Turn the other cheek

Why were Everton fans so offended by Joey Barton's 'blue moon'? Flashing your buttocks is a noble tradition.

Duleep Allirajah

Topics Politics

Once again football’s good name has been sullied by the behaviour of a few mindless idiots. I am referring of course to the pathetic Everton fans who reported Joey Barton to the police for flashing his arse at them. What is the world coming to when a man can’t moon his opponents without fear of being hauled before the beak?

The Manchester City midfielder, who was on Everton’s books as a schoolboy, had been taunted by the home fans about his half-brother Michael who was jailed for his part in the murder of black teenager Anthony Walker. Barton’s response, which followed City’s dramatic last-minute equaliser, was to blow kisses and bare his buttocks at the Everton supporters in the Park End. Barton’s ‘blue moon’ was fairly tame stuff as acts of provocation go, but sufficient to prompt some supporters to complain to the police.

‘A policeman did approach me after the game to make me aware of the situation and it’s up to them to deal with it first’, explained City manager Stuart Pearce. ‘I pointed out to him that it was probably just over-excitement from Joey after the dramatic end to the game…. It’s nothing new to me – I see Joey’s bum after training every day!’ Merseyside police have now decided not to take any action against Barton, but the Football Association looks likely to charge him with misconduct.

We’ve been here before haven’t we? Football fans are happy to dish out the taunts but increasingly prone to run crying to the cops as soon as an opposing player returns the compliment. In February 2004, Merseyside police received over 100 written complaints from Everton fans that objected to provocative goal celebrations by Manchester United players. Earlier this year there was a similar outcry from ‘Outraged of Merseyside’ after Gary Neville’s badge-clutching goal celebration in front of the Liverpool fans.

The ritual trading of abuse that characterised the old terrace culture now rubs shoulders uneasily with the new thin-skinned ‘family-friendly’ culture that has been imported into football alongside furry mascots, foam fingers and jesters’ hats.

It’s not clear how many Everton fans actually complained to the police. A quick trawl around fan websites suggests that there are plenty of Evertonians who can still withstand a bit of teasing. On the When Skies Are Grey message board I had to scroll through various bored-at-work discussion threads about Des Lynam’s departure from Countdown, whether Trinny from What Not To Wear is more shaggable than Susannah (the jury is still out on that one), and which is the best way to cook sausages.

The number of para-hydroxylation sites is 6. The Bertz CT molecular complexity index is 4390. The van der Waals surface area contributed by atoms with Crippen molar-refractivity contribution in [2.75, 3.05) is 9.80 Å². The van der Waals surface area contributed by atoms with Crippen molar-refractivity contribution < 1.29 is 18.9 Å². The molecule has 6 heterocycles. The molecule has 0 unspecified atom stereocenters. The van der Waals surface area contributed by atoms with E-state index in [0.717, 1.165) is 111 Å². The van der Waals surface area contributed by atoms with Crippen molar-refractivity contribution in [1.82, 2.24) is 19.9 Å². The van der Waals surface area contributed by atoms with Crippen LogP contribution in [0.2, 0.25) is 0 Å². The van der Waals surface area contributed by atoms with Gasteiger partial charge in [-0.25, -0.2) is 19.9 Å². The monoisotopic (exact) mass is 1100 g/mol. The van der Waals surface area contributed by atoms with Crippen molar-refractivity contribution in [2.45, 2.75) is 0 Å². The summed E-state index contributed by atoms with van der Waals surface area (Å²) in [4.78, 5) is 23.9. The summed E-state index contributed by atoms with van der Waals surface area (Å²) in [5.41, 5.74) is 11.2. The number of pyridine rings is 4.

Eventually I came across a thread on the Joey Barton incident in which there was little support for the fans who complained to the police. ‘The person(s) that reported him is (are) greasy shitehawk(s) that don’t deserve to be called Evertonians’, remarked one contributor. Over on the ToffeeWeb fans forum, opinions were more divided. ‘It was unprofessional and could have caused a riot’, complained one outraged supporter. ‘I can’t see the problem myself. He was getting stick, so he gave some back’, retorted a fellow fan. ‘Is anyone else sick of the idiots who call the police whenever a player puts his foot wrong? I’d expect that sort of low behaviour of Kopites [Liverpool fans]. But us?’ asked another contributor.

So, not all Evertonians are whinging coppers’ narks, which is reassuring. However, it remains a mystery to me how a fairly comical gesture like mooning can actually cause offence in this day and age. Nudity on television is no longer unusual or particularly shocking, so why worry about a footballer partially flashing his buttocks? I can’t see the problem. In fact, I’d go further and argue that the right to moon is a liberty that should be cherished and defended.

Barton was simply engaging in an age-old ribald tradition. I’d always assumed that mooning was a peculiarly Anglo-Saxon practice but it seems to be fairly universal. According to Wikipedia the earliest recorded instance was at the Battle of Crécy in 1346 when several hundred Norman soldiers bared their buttocks at the English archers. Fast forward two centuries and you’ll find Florentine explorer Giovanni da Verrazzano recounting how North American Abenaki Indians mooned him and his crew. I suspect, though I may be wrong, that Barton’s gesture was in fact an homage to the memorable scene in Bertolucci’s Last Tango in Paris in which Marlon Brando drunkenly moons the elderly patrons of a tango hall.

Mooning may not, at first glance, appear to be a free speech issue. It isn’t a particularly articulate form of expression. ‘Look at my arse’ is the somewhat blunt message. But the same goes for pretty much all terrace banter. By insisting that Joey Barton shouldn’t be punished for dropping his shorts, we’re implicitly protecting the freedom to express a bit of passion and trade insults at football. Without the banter and taunts there would be no atmosphere at a game. So, yes, there is an important principle at stake here. To update Voltaire’s celebrated dictum: I don’t want to see your hairy arse, but I’ll defend to the death your right to bare it.

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Topics Politics


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